The next day we had an organised trip to Hamburger Bahnhof. This is a gallery just outside of the centre that used to be an old train station. I really enjoyed walking round this gallery and it was huge so there was a lot of things to see and do. Starting off I found myself looking around a part of the gallery that did not really appeal to me, I felt like it had a deep apocalyptic undertone and I felt like that had fear element to it. However this was not the case, after reading more into the first two gallery spaces I was surprised to find this was not the case. A selection of works by Joseph Beuys including a series of rocks named “The End of the Twentieth Century” was a dynamic plane of action highlighting human beings as active creatures. At a first glance the artist states that he feels people will think of apocalyptic pessimism and fin de siecle gloom however this was not the intention of the artist. Moving on from this we were shown other installation works. I found these pieces interesting however I struggled to understand the meanings of each individual piece. The gallery space was curated effectively and left the viewer enough room to look at the discover the sculpture and installation. Although the work did not appeal to me I though it was great to be able to see work of such an influential character.





In the gallery at this time there was an enormous commission piece called Moby Dick created Michael Beutler. This stood in the main hall of the gallery and filled up the space. From my first glance I could not tell the materials that were in use. Coming closer I saw the material used were bamboo, string and different kinds of tissue paper. These seemed like craft materials that had quite simple characteristics however seeing all these materials put together in a setting they became alive. The construction of a piece which I can only describe as installation sculpture became almost a different universe to the gallery. Walking through the massive pieces we discovered a piece balanced on water. It looked like a giant tent from the outside and the inside was hollow and had seats inside allowing for the viewer to sit down. When you sat down inside it felt like you were in a boat floating on the water. The materials acted like a sound barrier, you felt completely immersed in the piece.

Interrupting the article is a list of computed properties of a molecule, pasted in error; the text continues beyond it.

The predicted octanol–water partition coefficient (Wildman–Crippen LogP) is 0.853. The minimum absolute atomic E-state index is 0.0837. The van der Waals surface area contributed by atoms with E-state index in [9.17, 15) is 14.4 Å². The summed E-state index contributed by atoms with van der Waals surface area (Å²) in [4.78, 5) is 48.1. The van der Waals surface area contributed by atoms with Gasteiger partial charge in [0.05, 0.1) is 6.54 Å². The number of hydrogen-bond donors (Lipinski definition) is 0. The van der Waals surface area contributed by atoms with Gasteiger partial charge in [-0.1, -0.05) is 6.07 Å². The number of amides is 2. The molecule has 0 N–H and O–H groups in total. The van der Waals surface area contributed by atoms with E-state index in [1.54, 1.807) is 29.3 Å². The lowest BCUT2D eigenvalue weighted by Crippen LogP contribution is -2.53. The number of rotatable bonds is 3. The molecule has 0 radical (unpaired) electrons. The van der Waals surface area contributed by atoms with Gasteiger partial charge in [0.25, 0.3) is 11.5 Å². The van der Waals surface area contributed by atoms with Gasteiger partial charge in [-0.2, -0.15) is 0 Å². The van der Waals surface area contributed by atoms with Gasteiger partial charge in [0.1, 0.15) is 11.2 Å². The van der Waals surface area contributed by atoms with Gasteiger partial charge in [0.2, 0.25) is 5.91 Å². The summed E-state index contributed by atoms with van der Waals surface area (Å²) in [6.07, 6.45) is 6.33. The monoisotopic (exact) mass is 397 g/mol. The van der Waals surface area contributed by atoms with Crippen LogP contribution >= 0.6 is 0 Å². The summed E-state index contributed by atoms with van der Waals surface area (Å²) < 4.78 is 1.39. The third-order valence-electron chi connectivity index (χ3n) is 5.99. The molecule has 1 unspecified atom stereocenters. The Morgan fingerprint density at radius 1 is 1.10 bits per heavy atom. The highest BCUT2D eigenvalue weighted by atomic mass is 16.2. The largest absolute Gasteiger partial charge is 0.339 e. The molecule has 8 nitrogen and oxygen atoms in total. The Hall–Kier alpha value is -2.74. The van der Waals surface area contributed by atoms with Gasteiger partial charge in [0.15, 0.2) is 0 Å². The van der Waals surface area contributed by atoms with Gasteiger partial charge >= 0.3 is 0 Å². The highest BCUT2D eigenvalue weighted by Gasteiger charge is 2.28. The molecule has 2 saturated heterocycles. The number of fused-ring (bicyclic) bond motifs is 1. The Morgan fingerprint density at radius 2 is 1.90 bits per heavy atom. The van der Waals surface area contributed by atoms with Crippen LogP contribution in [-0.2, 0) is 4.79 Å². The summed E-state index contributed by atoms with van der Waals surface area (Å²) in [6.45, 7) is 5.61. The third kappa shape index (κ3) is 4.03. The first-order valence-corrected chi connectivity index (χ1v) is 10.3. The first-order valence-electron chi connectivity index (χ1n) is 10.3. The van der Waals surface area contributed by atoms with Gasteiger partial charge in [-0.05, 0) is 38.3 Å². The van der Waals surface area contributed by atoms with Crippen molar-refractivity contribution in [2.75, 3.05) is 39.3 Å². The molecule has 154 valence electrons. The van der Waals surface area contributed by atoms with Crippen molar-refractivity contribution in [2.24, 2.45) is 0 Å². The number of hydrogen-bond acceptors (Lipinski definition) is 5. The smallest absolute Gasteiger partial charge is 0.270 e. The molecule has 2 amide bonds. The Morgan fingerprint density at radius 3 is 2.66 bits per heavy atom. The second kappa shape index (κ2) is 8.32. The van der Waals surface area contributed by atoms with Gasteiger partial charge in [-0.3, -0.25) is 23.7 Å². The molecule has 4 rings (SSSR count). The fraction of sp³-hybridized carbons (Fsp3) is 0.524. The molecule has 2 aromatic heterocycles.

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The lines of the sculpture were interesting too, I made several drawings of these walking around this space.


After this we got an opportunity to do what we wanted in the afternoon. We had some lunch and then decided to go and see the Film and Television Museum based at the Sony Centre. This museum is very in depth looking at German film and television throughout the 19th and 20th century. I found this insightful and was excited to see The Cabinet of Doctor Calgari, a film that was in our first brief, Night Watch. It was amazing to see the birth and growth of German film and how that has influenced overseas film industry. I would find it interesting to watch more German films and I feel they could inspire me.

On our final day in Berlin we got to see the Bauhaus Museum, this was one that I was very exited to explore. It was great that we had the opportunity to have an audio guide. I learnt about the Bauhaus and their unity between Art and Technology. This built on Society and Educational needs and became the symbol of modern design. I got really inspired by designs such as The Red Cube, a detached family house with shape and colour mimicking that of Kandinsky, and the Light Prop, a kinetic sculpture that shows both light and movement.  I really appreciated Marianne Brandt’s Coffee and Tea set made of steel, ebony and glass. I found the shape and materials used modern, I like how this fitted in to the theme of bauhaus. The layout of the museum was really clear and spotlights focussed on each object illuminating it.

Overall I really enjoyed my time in Berlin, it was great to see another art culture and more exciting exhibitions. I thought the alternative curation methods that I have seen have inspired me for my upcoming projects and I know that having opportunities to go abroad and see a different environment is invaluable.